Advising and Admissions
Current NYU Students
If you're working on a PhD and are interested in collaborating or seeking an advisor, contact me.
I only rarely agree to supervise undergraduate or master's students, and I only recruit students who have an A in an NYU NLP or computational linguistics course or have published research in my area. If that's you, send me an email with a CV, a transcript, and a couple of sentences about your plans and research interests.
Prospective Graduate Students
I'm on leave for 2022–24, potentially continuing into 2025. I may accept new coadvised PhD students during the 2023-2024 admissions cycle, but I am unlikely to be available as a primary solo advisor. If you are interested in working largely or entirely with me, I would advise against applying unless we are already in contact.
I'm especially interested in applicants who have a background with language model alignment, especially where this overlaps with evaluation, data collection, and human-computer interaction. If your background or interests don't look like what I'm describing, we probably won't a good fit this year. In particular, I'm not likely to admit students whose primary interests are in BERTology, cross-lingual transfer, deep learning for linguistic theory, or grammar induction, even though I've worked on those areas in the past.
I can accept graduate students in the Department of Linguistics (PhD), the Center for Data Science (MS, PhD), and the Department of Computer Science at Courant (MS, PhD).
If you have specific questions about my group that you'd like to discuss before you apply, feel free to write to me. Writing to just express interest doesn't help your application, though, and I won't reliably be able to apply. As above, if you're applying for an MS, I won't commit to supervising you as a research student until after you've taken coursework in NLP at NYU. I can't hold interviews or admissions-related meetings with prospective students until after we have received and reviewed everyone's applications. I never hold interviews with MS or undergraduate applicants.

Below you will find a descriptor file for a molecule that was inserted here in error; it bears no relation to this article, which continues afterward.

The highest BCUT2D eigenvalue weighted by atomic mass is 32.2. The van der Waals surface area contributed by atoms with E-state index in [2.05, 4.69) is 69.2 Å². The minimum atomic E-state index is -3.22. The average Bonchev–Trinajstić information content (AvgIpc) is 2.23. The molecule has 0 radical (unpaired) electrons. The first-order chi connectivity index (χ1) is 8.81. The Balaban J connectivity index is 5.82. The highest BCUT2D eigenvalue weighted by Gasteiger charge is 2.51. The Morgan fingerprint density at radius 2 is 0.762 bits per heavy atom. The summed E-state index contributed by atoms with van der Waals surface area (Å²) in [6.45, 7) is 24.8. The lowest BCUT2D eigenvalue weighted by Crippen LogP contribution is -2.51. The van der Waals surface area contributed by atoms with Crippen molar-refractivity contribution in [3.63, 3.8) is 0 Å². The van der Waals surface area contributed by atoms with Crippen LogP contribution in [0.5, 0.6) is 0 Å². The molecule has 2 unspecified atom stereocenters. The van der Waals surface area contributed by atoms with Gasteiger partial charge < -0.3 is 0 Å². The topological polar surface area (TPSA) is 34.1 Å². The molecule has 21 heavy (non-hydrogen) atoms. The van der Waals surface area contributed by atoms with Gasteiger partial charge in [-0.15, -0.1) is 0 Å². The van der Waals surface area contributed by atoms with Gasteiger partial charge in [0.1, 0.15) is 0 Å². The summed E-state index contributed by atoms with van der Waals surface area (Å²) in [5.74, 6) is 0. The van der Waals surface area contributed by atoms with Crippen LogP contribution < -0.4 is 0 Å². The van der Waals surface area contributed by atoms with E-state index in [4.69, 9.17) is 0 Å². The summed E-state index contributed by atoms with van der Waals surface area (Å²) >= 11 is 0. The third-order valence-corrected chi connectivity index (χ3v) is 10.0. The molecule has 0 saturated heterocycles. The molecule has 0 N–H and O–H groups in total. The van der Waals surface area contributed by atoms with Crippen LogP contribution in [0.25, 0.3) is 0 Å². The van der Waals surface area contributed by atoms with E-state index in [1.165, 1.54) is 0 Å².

At the PhD level, the Linguistics program offers students a full five-year fellowship, while funding for CS and Data Science students, though guaranteed, often comes through grants for research on specific areas, which flow through advisors. This leads to somewhat different expectations for admission. Linguistics will admit students without a close fit to an advisor, so it's important that the applicant already be quite independent and have a good fit to the department overall. In CS and Data Science, fit to the department is less important, but it's crucial for applicants to name specific potential advisors and to demonstrate (i.e., through reference letters and published/publishable written work) that they're ready to work on problems that those advisors are likely to be interested in (and able to write grants for). Admission criteria for all three programs are similar, so you should apply to whichever best fits your record and your interests, though if you're undecided between CS and Data Science, go for Data Science. For students broadly interested in cognitive science, this page offers some useful information about the available programs at NYU.
Under NYU Arts and Science rules, you can't apply to more than one of these programs in the same year.
Prospective Postdocs, Staff, and Visitors
If you'd be interested in working with me as a postdoc or staff researcher, get in touch. I can sometimes make positions available when there's a very good fit, though I can't promise to reply to every inquiry.
I'm able to host visiting students and faculty, but only those who have published work on a research topic that's narrowly of interest to the lab. Get in touch if you're interested, though I can't promise to reply to every inquiry.
My paper on this topic with Luke Vilnis was done during a Google internship, and we were not able to take any code or data with us at the end of the internship. If you need help applying VAE language models in new areas, my coauthor Luke has some notes that we are allowed to share, but your best bet is to look at any of the many good papers on the topic that have come out since ours.